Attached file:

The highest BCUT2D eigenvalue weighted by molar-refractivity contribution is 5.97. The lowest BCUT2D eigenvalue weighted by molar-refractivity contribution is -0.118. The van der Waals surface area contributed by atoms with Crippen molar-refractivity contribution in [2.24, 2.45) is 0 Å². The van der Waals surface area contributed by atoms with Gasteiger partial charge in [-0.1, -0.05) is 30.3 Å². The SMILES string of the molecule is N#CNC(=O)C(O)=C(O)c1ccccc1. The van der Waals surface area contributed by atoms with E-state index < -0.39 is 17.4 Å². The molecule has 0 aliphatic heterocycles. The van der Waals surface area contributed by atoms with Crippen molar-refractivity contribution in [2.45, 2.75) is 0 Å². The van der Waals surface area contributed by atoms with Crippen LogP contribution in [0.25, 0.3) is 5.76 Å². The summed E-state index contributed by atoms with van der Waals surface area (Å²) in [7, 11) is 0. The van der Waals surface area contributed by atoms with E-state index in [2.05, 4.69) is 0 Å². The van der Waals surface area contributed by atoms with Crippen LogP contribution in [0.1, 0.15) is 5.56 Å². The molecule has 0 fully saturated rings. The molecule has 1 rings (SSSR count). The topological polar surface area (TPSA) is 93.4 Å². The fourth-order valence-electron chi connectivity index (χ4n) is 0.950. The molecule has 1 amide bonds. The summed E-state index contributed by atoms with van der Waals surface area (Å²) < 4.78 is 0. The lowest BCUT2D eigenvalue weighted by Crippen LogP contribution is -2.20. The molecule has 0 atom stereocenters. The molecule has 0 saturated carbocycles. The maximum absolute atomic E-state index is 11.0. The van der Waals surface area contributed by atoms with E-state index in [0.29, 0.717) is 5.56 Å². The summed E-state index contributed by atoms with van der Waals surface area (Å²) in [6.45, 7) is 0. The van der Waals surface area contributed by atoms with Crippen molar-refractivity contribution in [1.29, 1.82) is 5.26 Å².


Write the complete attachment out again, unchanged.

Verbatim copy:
The highest BCUT2D eigenvalue weighted by molar-refractivity contribution is 5.97. The lowest BCUT2D eigenvalue weighted by molar-refractivity contribution is -0.118. The van der Waals surface area contributed by atoms with Crippen molar-refractivity contribution in [2.24, 2.45) is 0 Å². The van der Waals surface area contributed by atoms with Gasteiger partial charge in [-0.1, -0.05) is 30.3 Å². The SMILES string of the molecule is N#CNC(=O)C(O)=C(O)c1ccccc1. The van der Waals surface area contributed by atoms with E-state index < -0.39 is 17.4 Å². The molecule has 0 aliphatic heterocycles. The van der Waals surface area contributed by atoms with Crippen molar-refractivity contribution in [2.45, 2.75) is 0 Å². The van der Waals surface area contributed by atoms with Crippen LogP contribution in [0.25, 0.3) is 5.76 Å². The summed E-state index contributed by atoms with van der Waals surface area (Å²) in [7, 11) is 0. The van der Waals surface area contributed by atoms with E-state index in [2.05, 4.69) is 0 Å². The van der Waals surface area contributed by atoms with Crippen LogP contribution in [0.1, 0.15) is 5.56 Å². The molecule has 0 fully saturated rings. The molecule has 1 rings (SSSR count). The topological polar surface area (TPSA) is 93.4 Å². The fourth-order valence-electron chi connectivity index (χ4n) is 0.950. The molecule has 1 amide bonds. The summed E-state index contributed by atoms with van der Waals surface area (Å²) < 4.78 is 0. The lowest BCUT2D eigenvalue weighted by Crippen LogP contribution is -2.20. The molecule has 0 atom stereocenters. The molecule has 0 saturated carbocycles. The maximum absolute atomic E-state index is 11.0. The van der Waals surface area contributed by atoms with E-state index in [0.29, 0.717) is 5.56 Å². The summed E-state index contributed by atoms with van der Waals surface area (Å²) in [6.45, 7) is 0. The van der Waals surface area contributed by atoms with Crippen molar-refractivity contribution in [1.29, 1.82) is 5.26 Å².